For all the turmoil and the slow start, New York did manage to turn some of their issues around. The Rangers improved to 10th overall with 3.14 goals for per game played, while moving up to 14th (20.7%) on the man advantage and tied for the eighth-most power-play goals (37). Zibanejad, Lafreniere and Kakko increased their scoring numbers as the season progressed. Igor Shesterkin generally played well in the crease despite battling some inconsistencies. His play has confirmed that New York’s goaltending situation is in good hands.
The team’s lack of depth proved to be a problem once absences and injuries piled up, especially on the back end, but Norris Trophy winner Adam Fox and K’Andre Miller are great players to build around along with Jacob Trouba. Fox has been outstanding for the Rangers through two seasons. He ranked second among all blueliners with 47 points (five goals, 42 assists) in 55 games last year. Nils Lundkvist, who was named the best Swedish-born blueliner in the SHL this past season, could be another one to monitor going into next season.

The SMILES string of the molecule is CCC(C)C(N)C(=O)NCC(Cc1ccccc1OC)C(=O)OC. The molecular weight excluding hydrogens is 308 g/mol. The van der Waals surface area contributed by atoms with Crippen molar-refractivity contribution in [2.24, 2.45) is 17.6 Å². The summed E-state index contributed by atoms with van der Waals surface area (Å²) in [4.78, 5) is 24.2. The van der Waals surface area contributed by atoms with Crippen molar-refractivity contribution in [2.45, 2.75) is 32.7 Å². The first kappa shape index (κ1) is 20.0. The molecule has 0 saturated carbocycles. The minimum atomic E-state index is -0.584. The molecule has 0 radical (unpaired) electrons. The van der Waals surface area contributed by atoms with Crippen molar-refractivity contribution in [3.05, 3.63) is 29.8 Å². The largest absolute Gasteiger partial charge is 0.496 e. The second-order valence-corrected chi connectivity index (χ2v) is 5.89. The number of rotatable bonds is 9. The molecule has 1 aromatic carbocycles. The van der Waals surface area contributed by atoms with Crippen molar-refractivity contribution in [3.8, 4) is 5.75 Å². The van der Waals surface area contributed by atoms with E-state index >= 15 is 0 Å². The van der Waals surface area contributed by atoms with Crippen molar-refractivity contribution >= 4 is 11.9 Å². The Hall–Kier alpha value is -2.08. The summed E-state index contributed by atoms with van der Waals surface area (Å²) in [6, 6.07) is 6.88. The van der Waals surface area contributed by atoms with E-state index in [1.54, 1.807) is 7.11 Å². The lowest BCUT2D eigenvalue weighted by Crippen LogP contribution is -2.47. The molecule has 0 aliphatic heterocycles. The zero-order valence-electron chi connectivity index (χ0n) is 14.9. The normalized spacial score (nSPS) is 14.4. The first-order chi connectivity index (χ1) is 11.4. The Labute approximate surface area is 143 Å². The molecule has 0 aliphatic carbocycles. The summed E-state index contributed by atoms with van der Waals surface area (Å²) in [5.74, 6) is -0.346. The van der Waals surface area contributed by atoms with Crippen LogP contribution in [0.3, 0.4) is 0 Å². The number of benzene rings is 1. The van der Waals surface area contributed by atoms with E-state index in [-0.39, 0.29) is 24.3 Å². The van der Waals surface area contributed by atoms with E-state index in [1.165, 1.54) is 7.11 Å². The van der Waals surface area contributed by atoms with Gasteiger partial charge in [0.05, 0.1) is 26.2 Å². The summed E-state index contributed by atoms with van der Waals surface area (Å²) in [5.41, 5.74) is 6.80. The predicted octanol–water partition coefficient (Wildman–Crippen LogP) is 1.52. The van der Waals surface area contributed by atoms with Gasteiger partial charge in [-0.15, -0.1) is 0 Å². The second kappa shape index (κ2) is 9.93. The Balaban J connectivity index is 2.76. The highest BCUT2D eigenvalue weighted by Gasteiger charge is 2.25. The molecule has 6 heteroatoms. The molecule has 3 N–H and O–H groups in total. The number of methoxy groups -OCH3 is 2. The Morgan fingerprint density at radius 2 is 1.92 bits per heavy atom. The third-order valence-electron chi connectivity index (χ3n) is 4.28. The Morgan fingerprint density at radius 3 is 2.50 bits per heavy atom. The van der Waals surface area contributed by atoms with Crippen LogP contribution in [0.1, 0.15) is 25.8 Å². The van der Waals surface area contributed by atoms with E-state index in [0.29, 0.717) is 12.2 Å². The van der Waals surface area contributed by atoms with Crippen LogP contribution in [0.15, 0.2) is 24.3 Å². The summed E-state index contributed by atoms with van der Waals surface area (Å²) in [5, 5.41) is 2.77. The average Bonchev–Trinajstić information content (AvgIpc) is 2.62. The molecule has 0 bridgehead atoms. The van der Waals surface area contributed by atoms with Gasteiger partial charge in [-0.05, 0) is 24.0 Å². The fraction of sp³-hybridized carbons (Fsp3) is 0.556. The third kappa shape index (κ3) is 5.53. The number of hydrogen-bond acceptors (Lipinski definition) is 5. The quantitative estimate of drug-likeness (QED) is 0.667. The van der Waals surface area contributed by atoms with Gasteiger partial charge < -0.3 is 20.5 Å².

There is plenty to like about the roster and the hiring of Gallant could be impactful. Ryan Strome, Chris Kreider and Pavel Buchnevich have proven to be solid contributors as top-six forwards, while complimenting Zibanejad and Panarin nicely. The Rangers have the resources to make a splash in the summer via a trade or free agency. Even though it may be difficult to land a Wild Card spot in the Eastern Conference next season, New York has been trending in the right direction.
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Mika Zibanejad – As previously noted it was a terrible start to the season for Zibanejad. He missed most of training camp after he tested positive for COVID-19 and it took some time for him to get back on track. He racked up 23 goals and 47 points in 41 games after he had one goal and two assists in 15 matches to start the year. Zibanejad registered two six-point performances versus Philadelphia, which included a hat trick in each match, and he was on the scoresheet much more consistently. The Rangers need more of that in 2021-22 because it gives the team two very dangerous lines offensively when Zibanejad and Panarin are productive on their own combinations.